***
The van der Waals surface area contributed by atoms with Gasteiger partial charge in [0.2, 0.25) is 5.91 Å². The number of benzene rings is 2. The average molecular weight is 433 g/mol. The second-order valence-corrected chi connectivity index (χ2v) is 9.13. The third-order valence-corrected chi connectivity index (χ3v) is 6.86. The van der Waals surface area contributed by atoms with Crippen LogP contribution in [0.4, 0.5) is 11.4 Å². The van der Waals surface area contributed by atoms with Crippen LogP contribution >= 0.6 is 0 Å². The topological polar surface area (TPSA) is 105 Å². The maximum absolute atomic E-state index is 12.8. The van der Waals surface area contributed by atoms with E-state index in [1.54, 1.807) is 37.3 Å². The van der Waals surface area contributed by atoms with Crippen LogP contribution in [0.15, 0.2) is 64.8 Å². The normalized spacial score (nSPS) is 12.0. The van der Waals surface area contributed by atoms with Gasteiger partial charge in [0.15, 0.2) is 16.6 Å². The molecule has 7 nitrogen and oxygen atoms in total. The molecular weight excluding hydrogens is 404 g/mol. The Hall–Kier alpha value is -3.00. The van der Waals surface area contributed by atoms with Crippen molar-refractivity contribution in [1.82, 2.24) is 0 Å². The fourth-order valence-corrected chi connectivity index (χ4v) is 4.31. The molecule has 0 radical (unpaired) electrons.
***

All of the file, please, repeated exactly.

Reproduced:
The van der Waals surface area contributed by atoms with Gasteiger partial charge in [0.2, 0.25) is 5.91 Å². The number of benzene rings is 2. The average molecular weight is 433 g/mol. The second-order valence-corrected chi connectivity index (χ2v) is 9.13. The third-order valence-corrected chi connectivity index (χ3v) is 6.86. The van der Waals surface area contributed by atoms with Crippen LogP contribution in [0.4, 0.5) is 11.4 Å². The van der Waals surface area contributed by atoms with Crippen LogP contribution >= 0.6 is 0 Å². The topological polar surface area (TPSA) is 105 Å². The maximum absolute atomic E-state index is 12.8. The van der Waals surface area contributed by atoms with E-state index in [1.54, 1.807) is 37.3 Å². The van der Waals surface area contributed by atoms with Crippen LogP contribution in [0.15, 0.2) is 64.8 Å². The normalized spacial score (nSPS) is 12.0. The van der Waals surface area contributed by atoms with Gasteiger partial charge in [0.15, 0.2) is 16.6 Å². The molecule has 7 nitrogen and oxygen atoms in total. The molecular weight excluding hydrogens is 404 g/mol. The Hall–Kier alpha value is -3.00. The van der Waals surface area contributed by atoms with Crippen molar-refractivity contribution in [1.82, 2.24) is 0 Å². The fourth-order valence-corrected chi connectivity index (χ4v) is 4.31. The molecule has 0 radical (unpaired) electrons.